Weekly Market Outlook - Stocks Keep Going and Going and Going...

Posted by jbrumley on December 22, 2019 10:37 PM

The bulls just aren't giving up. Last week's 1.6% advance is not only the fourth weekly win in a row, it's the tenth winner in the past eleven.

Almost needless to say, the market is now well into record-high territory... almost dangerously high. The S&P 500 is now up nearly 13% from its early October low, and up a stunning 28% for the past twelve month stretch (the big bottom was made the last week of last year). Granted it started that run with the benefit of a major setback in the last quarter of last year, but still, that's a big move for the timeframe. The move since early October is even more amazing considering Q3's earnings for the S&P 500 fell about 4%. Granted, energy and materials companies - the most volatile when it comes to earnings - are dragging the overall average down. Still, no sector was particularly impressive in terms of third quarter earnings growth.

In any case, we'll explore the incredible, unlikely below. First though, let's look at last week's economic news, and preview this week's announcements.

Economic Data Analysis

It was a busy week to be sure, and a particularly big week for real estate. The party started in earnest, however, on Tuesday with a look at last month's capacity utilization and industrial production levels. Both were up, reversing November's lull as well as offering a glimmer of hope for a more sustained advance.

Industrial Production and Capacity Utilization Charts

Source: Thomson Reuters Eikon

Also on Tuesday, we got a major look at the state of the real estate market, with November's housing starts and building permits. Starts were up firmly - and above expectations - while permits soared to a multi-year high pace of 1.482 million. Demand for new construction is clearly not a weak link at this time, even if driven by still-low interest rates.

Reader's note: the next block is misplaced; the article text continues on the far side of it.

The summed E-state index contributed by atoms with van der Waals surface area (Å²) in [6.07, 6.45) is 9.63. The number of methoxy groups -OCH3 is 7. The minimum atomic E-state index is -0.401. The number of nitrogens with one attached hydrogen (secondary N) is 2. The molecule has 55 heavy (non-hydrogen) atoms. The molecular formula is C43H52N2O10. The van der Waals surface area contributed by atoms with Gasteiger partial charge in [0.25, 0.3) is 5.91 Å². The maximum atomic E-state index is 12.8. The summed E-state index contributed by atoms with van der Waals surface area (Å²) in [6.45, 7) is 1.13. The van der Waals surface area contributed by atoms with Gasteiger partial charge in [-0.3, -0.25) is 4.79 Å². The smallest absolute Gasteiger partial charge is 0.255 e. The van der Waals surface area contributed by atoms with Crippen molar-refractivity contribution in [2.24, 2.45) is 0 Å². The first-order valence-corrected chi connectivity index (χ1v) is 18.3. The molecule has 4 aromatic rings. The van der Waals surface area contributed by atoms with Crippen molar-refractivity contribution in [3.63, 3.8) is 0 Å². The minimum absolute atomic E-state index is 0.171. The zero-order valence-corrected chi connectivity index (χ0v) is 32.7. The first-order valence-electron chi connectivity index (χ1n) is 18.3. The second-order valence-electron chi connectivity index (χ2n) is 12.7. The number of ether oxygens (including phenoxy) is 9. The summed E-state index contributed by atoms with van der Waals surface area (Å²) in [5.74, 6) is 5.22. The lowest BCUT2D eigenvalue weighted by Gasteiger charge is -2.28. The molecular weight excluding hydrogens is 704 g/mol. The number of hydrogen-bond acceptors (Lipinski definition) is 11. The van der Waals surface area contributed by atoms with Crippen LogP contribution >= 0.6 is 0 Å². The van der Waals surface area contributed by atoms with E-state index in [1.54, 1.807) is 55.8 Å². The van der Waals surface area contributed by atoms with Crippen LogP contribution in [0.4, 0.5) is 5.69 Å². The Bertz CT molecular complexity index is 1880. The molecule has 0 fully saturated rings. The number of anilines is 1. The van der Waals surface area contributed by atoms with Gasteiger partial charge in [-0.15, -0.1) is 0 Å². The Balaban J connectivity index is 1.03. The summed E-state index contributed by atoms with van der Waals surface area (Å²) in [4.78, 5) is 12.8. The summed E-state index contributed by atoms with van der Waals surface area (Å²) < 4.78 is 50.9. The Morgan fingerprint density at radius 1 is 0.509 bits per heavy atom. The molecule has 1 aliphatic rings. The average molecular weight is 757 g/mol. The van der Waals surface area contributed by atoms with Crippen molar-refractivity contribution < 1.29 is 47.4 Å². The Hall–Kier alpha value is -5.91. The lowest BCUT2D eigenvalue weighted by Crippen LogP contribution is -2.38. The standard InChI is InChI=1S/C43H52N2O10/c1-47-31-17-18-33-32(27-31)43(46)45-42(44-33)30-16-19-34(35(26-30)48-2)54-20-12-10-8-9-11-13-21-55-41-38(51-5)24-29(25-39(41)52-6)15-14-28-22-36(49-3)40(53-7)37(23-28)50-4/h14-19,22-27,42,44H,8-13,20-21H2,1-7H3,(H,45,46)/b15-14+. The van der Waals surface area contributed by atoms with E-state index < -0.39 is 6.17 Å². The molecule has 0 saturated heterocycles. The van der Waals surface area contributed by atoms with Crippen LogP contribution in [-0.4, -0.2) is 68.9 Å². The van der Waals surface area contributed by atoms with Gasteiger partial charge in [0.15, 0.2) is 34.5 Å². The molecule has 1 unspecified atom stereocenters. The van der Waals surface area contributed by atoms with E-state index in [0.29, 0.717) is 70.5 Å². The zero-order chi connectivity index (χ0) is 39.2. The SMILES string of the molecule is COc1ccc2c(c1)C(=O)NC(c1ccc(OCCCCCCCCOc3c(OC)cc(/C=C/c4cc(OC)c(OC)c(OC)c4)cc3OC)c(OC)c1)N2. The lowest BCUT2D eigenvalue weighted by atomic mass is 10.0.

Housing Starts and Building Permits Charts

Source: Thomson Reuters Eikon

Other key data nuggets from last week include November's existing home sales (more on that below) and a final figure on Q3's GDP growth rate. As expected, it's still looking like it will be up 2.1%. It's not red hot, but it's up from Q2's pace, and economic growth has been nothing if not persistent.

Everything else is on the grid.

Economic Calendar

Source: Briefing.com

This week is was already going to be a fairly quiet one, but it was made even more tame by the holiday break scheduled for the midpoint of the week. There is one item worth keeping tabs on though. On Monday, look for last month's new-home sales. The pros are looking for a slight lift from October's 733,000, but more important, that data has been steadily trending higher - is still trending higher - since 2011.

New, Existing Home Sales Charts, with Inventory Levels

Source: Thomson Reuters Eikon

In that vein, notice that last month's existing home sales slumped a bit. In fact, they've been fairly flat since 2015. It's possible, however, that a lack of inventory is holding that piece of the market back. The new homes market hasn't had to deal with the same degree of impasse.

Stock Market Index Analysis